Field and Clinical Education

Featured SCATTER Alumni

For more than 40 years, the SCATTER program has attracted and retained the best and brightest in the teaching profession. Learn more about some of our SCATTER alumni and the success they've had in the education profession since graduating from USF.

Freda Abercrombie-Rouse

Freda Abercrombie-Rouse, `84 & MA `88

Freda Abercrombie-Rouse joined USF’s SCATTER program in 1984 and worked on the program’s steering committee. Following her graduation in 1986, she became a graduate assistant in the program until she completed an MA in English Education in 1988.

After completing her master’s degree, Abercrombie-Rouse continued working for the SCATTER program until Thomas E. Weightman Middle School, a Professional Development School established in partnership with the College of Education, opened in Pasco County. For 30 years, she taught language arts (plus a few other things) to students in grades 6-8.  In 1999, Abercrombie-Rouse earned National Board Certification and in 2003 she was honored as Teacher of the Year for Pasco County Schools. In 2004, she was runner up for Teacher of Gifted for the state of Florida.  

Over the years, Abercrombie-Rouse has served on many district and state committees that she says allow her to draw on the training and skills she received while in SCATTER. She has returned to lead the BAFA training section of the graduating SCATTER students each semester since 1991 and has mentored four interns and countless practicum students. In 2014, Abercrombie-Rouse received the inaugural College of Education Distinguished Alumni Award.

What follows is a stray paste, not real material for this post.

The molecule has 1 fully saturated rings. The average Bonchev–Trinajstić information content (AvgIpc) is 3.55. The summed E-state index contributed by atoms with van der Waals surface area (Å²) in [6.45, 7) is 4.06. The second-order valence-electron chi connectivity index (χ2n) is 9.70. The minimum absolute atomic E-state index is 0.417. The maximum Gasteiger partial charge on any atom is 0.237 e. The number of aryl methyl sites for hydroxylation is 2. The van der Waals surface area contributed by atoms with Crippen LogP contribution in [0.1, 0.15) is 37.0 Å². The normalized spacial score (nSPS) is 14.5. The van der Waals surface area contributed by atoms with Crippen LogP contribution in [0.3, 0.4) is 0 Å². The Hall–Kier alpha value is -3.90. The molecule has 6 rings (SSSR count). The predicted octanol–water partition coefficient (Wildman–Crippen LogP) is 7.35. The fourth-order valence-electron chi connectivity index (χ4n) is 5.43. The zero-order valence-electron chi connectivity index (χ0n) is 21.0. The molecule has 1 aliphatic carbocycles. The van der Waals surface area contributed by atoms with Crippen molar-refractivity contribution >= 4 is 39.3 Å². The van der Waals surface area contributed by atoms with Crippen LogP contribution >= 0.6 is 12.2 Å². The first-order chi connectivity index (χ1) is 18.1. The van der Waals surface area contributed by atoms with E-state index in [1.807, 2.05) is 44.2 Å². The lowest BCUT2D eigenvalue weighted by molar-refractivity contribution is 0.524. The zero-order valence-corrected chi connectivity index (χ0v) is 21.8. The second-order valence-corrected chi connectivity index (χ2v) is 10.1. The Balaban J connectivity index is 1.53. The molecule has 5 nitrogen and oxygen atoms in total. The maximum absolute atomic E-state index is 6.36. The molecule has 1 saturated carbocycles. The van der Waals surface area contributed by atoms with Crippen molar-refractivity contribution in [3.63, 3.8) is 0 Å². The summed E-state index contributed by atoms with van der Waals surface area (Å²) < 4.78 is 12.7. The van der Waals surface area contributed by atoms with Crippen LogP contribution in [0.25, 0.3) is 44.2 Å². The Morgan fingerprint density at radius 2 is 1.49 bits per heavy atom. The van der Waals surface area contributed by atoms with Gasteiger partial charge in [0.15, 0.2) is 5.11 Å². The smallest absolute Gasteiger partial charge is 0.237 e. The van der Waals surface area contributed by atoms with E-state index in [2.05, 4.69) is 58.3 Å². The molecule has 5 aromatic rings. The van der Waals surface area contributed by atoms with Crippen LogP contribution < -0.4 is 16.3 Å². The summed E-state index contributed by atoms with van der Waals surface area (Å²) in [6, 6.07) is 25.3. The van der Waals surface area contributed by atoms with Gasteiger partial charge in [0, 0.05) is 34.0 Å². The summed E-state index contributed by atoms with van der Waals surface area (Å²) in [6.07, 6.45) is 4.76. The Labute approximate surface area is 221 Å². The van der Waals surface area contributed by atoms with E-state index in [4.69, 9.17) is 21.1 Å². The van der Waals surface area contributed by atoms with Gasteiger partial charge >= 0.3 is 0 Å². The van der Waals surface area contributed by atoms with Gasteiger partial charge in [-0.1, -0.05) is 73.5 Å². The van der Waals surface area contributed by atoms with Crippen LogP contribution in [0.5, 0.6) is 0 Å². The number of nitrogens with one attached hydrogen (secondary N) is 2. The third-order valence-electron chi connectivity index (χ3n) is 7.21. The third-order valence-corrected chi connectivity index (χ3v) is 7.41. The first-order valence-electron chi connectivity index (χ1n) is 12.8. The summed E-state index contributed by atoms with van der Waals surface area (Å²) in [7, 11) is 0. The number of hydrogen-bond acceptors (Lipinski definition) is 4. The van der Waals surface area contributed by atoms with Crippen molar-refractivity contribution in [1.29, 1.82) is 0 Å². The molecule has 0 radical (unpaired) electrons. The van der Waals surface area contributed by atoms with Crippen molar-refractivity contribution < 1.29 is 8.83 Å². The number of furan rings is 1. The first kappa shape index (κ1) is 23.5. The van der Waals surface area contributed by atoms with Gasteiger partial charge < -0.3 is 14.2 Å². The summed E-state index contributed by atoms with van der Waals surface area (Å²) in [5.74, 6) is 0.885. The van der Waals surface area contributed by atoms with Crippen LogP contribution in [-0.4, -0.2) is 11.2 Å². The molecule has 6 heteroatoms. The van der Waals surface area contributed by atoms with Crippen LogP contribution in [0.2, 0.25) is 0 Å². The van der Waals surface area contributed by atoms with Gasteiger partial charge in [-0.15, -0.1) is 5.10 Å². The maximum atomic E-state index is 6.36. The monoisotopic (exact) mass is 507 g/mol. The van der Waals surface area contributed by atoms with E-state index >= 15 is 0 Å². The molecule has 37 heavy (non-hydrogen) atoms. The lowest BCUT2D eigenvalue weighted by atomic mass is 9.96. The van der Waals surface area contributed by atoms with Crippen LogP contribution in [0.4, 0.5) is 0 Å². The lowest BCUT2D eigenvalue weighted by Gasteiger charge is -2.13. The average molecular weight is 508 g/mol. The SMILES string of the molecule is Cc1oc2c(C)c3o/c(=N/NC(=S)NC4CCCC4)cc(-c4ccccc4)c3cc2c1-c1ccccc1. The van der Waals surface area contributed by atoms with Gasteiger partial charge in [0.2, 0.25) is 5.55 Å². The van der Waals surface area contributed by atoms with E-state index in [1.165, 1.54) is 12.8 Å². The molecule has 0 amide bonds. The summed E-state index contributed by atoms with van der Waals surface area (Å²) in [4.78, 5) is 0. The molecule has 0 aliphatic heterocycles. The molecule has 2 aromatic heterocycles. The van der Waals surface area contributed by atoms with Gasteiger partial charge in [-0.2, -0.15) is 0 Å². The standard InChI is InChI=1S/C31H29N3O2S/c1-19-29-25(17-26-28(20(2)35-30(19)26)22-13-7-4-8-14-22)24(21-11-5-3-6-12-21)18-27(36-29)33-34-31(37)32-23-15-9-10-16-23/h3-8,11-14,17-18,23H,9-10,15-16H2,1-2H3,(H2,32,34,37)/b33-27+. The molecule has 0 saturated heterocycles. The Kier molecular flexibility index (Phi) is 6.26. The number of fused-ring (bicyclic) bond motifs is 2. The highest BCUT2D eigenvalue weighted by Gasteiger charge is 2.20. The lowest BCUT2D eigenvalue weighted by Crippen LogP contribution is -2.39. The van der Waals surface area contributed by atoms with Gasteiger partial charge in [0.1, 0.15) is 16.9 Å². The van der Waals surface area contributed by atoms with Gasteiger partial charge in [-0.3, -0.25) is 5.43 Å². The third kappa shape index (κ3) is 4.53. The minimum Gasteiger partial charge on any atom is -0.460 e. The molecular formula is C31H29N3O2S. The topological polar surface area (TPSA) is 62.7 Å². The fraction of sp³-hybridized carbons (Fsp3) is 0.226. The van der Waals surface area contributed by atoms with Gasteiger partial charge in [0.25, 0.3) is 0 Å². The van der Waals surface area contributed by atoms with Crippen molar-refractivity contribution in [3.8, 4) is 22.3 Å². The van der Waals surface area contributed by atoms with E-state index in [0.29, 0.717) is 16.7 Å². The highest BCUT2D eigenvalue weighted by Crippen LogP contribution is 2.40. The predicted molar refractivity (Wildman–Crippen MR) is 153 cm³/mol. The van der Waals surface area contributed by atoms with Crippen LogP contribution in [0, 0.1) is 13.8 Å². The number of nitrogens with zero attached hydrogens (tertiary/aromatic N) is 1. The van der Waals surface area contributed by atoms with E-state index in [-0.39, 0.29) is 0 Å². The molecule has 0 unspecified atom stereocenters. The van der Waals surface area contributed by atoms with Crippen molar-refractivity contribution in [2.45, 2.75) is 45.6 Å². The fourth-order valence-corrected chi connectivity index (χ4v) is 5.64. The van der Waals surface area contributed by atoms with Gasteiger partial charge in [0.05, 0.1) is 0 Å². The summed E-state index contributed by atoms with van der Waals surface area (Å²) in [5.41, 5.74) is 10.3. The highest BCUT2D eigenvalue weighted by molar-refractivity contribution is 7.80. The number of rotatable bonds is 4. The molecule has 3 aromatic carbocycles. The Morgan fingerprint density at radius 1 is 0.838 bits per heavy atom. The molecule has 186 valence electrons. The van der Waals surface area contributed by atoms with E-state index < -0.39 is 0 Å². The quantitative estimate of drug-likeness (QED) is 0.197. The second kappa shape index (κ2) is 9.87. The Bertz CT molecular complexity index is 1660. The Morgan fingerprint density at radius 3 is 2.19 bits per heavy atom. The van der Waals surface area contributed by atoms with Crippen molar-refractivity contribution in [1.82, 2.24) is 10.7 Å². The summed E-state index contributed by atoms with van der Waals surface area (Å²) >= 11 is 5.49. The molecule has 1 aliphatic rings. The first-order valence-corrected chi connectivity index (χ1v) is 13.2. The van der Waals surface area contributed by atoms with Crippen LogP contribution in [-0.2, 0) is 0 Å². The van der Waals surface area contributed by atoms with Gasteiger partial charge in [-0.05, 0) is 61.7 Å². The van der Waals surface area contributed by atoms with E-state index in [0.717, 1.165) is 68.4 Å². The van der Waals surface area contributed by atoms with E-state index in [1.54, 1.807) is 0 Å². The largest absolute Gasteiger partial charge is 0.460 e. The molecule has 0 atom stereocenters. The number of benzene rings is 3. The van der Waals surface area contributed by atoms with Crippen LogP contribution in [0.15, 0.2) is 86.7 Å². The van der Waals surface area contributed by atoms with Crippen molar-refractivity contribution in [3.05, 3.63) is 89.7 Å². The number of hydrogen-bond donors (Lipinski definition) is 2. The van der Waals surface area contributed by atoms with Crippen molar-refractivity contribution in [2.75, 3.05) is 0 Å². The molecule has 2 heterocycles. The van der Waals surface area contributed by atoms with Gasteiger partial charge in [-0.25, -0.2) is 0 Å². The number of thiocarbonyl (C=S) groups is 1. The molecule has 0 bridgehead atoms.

Phil Cottone

Phil Cottone, `11

Phil Cottone graduated from USF in 2011 with a degree in elementary education. He says his time at USF as a SCATTER member gave him opportunities to determine the type of educator he wanted to be.

Cottone is an assistant principal in Hillsborough County Public Schools who is focused on increasing student achievement by the way of standards based planning, data analysis and creating a culture of coaching with feedback. He's led his staff through a fire that destroyed the school, and leadership changes including a new principal and school superintendent. Despite these obstables, he views every day as a new opportunity to make small tweaks to instruction and make a large impact on student learning.

Sara Kay Bonti

Sara Kay Bonti, `88 & MEd `07

Sara Kay Bonti currently serves as Supervisor of Recruitment in the Human Resources Office of Hillsborough County Public Schools in Tampa. Prior to her current role, Sara Kay was an administrator with the district’s Bill and Melinda Gates Foundation’s Empowering Effective Teachers Grant. During her 33 years in education, she has taught English in Pasco County Schools and Hillsborough County Schools as well as serving as an adjunct professor for USF.

A proud Bull, Bonti earned her Bachelor’s Degree in English Education and a Master’s Degree in Educational Leadership from the University of South Florida. Sara is a third-generation Tampa resident and is married to educator and USF College of Education alumni, Ray Bonti. Together they are the proud parents of son, Chris, and daughter, Katie, both of whom are practicing attorneys in Tampa.

Henry Leng

Henry Leng, `18

Henry Leng graduated from USF with a BA in Science Education and with SCATTER V.I.T.A.L. Honors in 2018. He taught for two years internationally at an IB aspiring school in Ho Chi Minh City, Viet Nam. During that time, he also earned his Master of Education in Advanced Teaching from University of the People. Henry was recently accepted as a Corps Member of Teach for America Kansas City where he will teach high school chemistry for the next two years.

Vanessa Morasco

Vanessa Marasco, `08, MA `11, PhD `16

Dr. Vanessa Marasco received her Ph.D. in Curriculum and Instruction from the University of South Florida. Prior to working at USFSM, Dr. Marasco taught elementary school locally and taught both undergraduate and graduate level education courses at USF Tampa. Her areas of interest include reading education, specifically critical literacy, the central importance of supervision in teacher education, and social justice in supervision.